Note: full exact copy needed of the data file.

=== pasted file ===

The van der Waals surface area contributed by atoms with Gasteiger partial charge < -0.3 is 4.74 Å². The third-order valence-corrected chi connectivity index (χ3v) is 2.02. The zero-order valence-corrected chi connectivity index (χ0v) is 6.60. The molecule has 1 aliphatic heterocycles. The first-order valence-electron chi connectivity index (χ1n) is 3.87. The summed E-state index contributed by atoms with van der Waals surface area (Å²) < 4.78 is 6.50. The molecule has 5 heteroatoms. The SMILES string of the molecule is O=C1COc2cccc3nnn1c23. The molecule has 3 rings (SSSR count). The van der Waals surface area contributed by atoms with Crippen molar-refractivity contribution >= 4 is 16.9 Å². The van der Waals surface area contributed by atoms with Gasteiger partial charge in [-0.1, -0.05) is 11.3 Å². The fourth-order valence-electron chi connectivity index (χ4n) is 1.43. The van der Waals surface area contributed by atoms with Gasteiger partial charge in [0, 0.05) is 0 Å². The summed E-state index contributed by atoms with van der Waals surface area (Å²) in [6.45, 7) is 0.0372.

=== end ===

The van der Waals surface area contributed by atoms with Gasteiger partial charge < -0.3 is 4.74 Å². The third-order valence-corrected chi connectivity index (χ3v) is 2.02. The zero-order valence-corrected chi connectivity index (χ0v) is 6.60. The molecule has 1 aliphatic heterocycles. The first-order valence-electron chi connectivity index (χ1n) is 3.87. The summed E-state index contributed by atoms with van der Waals surface area (Å²) < 4.78 is 6.50. The molecule has 5 heteroatoms. The SMILES string of the molecule is O=C1COc2cccc3nnn1c23. The molecule has 3 rings (SSSR count). The van der Waals surface area contributed by atoms with Crippen molar-refractivity contribution >= 4 is 16.9 Å². The van der Waals surface area contributed by atoms with Gasteiger partial charge in [-0.1, -0.05) is 11.3 Å². The fourth-order valence-electron chi connectivity index (χ4n) is 1.43. The van der Waals surface area contributed by atoms with Gasteiger partial charge in [0, 0.05) is 0 Å². The summed E-state index contributed by atoms with van der Waals surface area (Å²) in [6.45, 7) is 0.0372.